- The Obama ‘08 iPhone application was truly remarkable: “Tap the top button, ‘call friends,’ and the software would take a peek at your phonebook and rearrange it in the order that the campaign was targeting states, so that friends who had, say, Colorado or Virginia area codes would appear at the top. With another tap, the Obama supporter could report back essential data for a voter canvass (‘left message,’ ‘not interested,’ ‘already voted,’ etc.). It all went into a giant database for Election Day.”

Even campaign tactics that looked to the public like elaborate publicity stunts turned out to be deadly serious strategies: When the campaign announced that Obama would announce his vice presidential selection via text message, “the point was to collect voters’ cell-phone numbers for later contact during voter registration and get-out-the-vote efforts. Thanks to the promotion, the campaign’s list of cell-phone numbers increased several-fold to more than 1 million.”

Joe Trippi, the political genius behind the Dean Internet juggernaut, often said that if the Dean campaign was like the Wright Brothers at Kitty Hawk, then Obama’s was the Apollo program. Asked about this analogy, Joe Rospars, the director of New Media for Obama, replied, “Not really—if you consider that Kitty Hawk was a successful flight, as compared to something that blew up on the fucking launchpad.”

Overall, Newsweek’s effort is an adequate first draft of history. But authors who have a little more time to reflect on these events than Thomas will surely produce much richer versions.

And if you don’t have time to digest 47,000 words, check out Steve Kroft’s remarkable sit down with Obama braintrusters David Axelrod, David Plouffe, Robert Gibbs, and Anita Dunn.

Recorded immediately after Obama claimed victory in front of hundreds of thousands of supporters at Grant Park in Chicago, and broadcast last night on 60 Minutes, the interview contains a wealth of insights.

After Kroft observes that “so many people..said ‘You’re not going to be able to elect a black man president of the United States..that had to be part of your equation in planning this campaign,” campaign manager David Plouffe replies:

No, honestly, you had to take a leap of faith in the beginning that the people would get by race. And I think the number of meetings we had about race was zero. Zero. We had to believe in the beginning that he would be a strong enough candidate that people of every background and race would be for him. The only time we got involved in a discussion of race was when people asked us about it. It was a fascination of the news media.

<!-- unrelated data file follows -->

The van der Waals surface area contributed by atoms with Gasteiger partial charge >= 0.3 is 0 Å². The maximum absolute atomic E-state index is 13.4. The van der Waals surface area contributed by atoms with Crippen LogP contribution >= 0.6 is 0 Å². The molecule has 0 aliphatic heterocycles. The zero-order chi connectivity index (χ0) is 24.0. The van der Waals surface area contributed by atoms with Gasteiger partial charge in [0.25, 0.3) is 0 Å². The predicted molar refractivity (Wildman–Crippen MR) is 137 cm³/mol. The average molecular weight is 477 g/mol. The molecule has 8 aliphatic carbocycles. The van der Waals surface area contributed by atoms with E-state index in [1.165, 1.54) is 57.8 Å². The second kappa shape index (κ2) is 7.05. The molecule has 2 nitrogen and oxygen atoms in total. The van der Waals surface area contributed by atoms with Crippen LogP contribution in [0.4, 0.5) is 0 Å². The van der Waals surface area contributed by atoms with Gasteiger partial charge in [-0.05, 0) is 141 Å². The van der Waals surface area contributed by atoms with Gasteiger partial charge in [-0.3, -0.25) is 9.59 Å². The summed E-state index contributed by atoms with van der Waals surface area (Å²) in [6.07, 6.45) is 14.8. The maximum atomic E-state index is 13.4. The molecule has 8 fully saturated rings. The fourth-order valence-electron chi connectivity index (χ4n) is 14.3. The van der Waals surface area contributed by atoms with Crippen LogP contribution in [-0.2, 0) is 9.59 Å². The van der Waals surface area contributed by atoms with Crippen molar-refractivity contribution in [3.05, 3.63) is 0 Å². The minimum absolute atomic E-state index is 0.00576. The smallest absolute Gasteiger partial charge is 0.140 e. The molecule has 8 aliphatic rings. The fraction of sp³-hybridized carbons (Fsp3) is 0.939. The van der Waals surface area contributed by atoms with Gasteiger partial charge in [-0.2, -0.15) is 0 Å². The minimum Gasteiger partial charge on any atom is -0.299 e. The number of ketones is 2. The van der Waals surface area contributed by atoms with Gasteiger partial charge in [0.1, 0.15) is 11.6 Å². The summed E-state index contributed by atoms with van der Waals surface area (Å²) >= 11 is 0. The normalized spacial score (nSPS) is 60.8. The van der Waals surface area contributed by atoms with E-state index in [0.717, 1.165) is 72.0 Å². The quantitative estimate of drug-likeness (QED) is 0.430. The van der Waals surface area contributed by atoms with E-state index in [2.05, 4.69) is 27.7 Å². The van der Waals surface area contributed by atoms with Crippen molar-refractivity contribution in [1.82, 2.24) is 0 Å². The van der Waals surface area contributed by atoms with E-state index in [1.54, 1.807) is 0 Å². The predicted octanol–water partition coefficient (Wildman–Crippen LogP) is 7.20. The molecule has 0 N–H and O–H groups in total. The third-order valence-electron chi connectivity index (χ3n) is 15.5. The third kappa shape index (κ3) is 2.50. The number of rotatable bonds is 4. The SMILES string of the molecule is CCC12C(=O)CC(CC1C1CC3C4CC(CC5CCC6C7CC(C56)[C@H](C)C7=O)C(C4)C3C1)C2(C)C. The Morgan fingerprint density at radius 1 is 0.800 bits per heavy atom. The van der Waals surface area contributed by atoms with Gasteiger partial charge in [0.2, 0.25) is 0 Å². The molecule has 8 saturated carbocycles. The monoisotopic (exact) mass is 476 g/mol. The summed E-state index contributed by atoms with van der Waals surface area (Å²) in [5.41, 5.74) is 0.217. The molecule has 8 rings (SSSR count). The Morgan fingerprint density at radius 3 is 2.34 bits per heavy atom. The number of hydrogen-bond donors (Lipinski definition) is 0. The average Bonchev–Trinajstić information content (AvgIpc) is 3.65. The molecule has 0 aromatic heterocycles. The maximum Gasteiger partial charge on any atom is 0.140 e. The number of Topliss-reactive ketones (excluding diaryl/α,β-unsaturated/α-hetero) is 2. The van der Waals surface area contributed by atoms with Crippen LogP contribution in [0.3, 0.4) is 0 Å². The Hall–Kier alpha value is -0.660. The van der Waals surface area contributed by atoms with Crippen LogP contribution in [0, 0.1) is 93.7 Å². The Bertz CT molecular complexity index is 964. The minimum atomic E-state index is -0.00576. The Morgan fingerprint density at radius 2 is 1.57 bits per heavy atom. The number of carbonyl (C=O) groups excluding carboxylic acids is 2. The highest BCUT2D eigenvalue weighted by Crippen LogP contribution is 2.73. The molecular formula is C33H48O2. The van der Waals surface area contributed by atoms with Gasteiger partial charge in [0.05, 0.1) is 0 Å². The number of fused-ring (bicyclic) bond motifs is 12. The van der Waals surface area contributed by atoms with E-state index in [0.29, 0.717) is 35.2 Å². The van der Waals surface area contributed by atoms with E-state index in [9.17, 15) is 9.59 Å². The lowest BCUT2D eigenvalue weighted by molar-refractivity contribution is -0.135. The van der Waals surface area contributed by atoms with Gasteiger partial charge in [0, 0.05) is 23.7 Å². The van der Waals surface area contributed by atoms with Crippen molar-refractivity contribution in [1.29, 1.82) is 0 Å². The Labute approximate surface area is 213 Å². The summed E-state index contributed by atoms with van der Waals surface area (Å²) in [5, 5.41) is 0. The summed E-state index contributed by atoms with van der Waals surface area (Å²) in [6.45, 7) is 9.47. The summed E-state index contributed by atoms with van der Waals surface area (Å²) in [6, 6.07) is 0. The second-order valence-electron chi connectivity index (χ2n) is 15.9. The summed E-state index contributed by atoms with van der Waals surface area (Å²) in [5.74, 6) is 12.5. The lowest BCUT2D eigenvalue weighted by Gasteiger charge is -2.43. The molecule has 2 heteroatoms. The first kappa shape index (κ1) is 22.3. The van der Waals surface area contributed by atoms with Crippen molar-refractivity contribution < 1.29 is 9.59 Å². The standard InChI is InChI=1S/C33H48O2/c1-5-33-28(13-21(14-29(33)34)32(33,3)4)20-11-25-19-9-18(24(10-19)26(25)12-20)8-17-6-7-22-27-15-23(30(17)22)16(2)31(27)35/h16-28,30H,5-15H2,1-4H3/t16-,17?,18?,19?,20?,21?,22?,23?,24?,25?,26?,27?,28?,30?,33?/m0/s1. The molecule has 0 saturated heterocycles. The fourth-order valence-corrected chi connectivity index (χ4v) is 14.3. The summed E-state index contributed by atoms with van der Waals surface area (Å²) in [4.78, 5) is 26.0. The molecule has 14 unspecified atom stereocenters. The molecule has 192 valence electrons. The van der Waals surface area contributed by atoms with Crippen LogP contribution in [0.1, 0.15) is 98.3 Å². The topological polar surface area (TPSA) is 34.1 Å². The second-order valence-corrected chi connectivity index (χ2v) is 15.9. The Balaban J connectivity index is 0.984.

Axelrod recalled that when the Rev. Wright crisis exploded, the “only one who was calm was Obama.” And Plouffe identifies Obama’s speech about race as the turning point in the campaign: “It was a moment of real leadership. I think when he gave that race speech in Philadelphia, people saw a president.”

The piece ends with this summation from Axelrod:

We believed in him, and we believed in the cause. And we believed in each other. And by the end of this thing, over two years, you forge relationships. And we’re like a family. The hardest thing about this is that it’s ended now. It’s like the end of the movie M*A*S*H…The war’s over. We’re all going home. And we want to go home. But, on the other hand, it’s sort of a bit of melancholy because we’ve come to love each other and believe in each other. And we know that this will never be the same.

The same thing is true about America.

 

Charles Kaiser is the author of The Gay Metropolis and 1968 in America. He has been media editor for Newsweek, a member of the metro staff of The New York Times, and a reporter for The Wall Street Journal, where he covered the press and book publishing. To learn more, visit charleskaiser.com.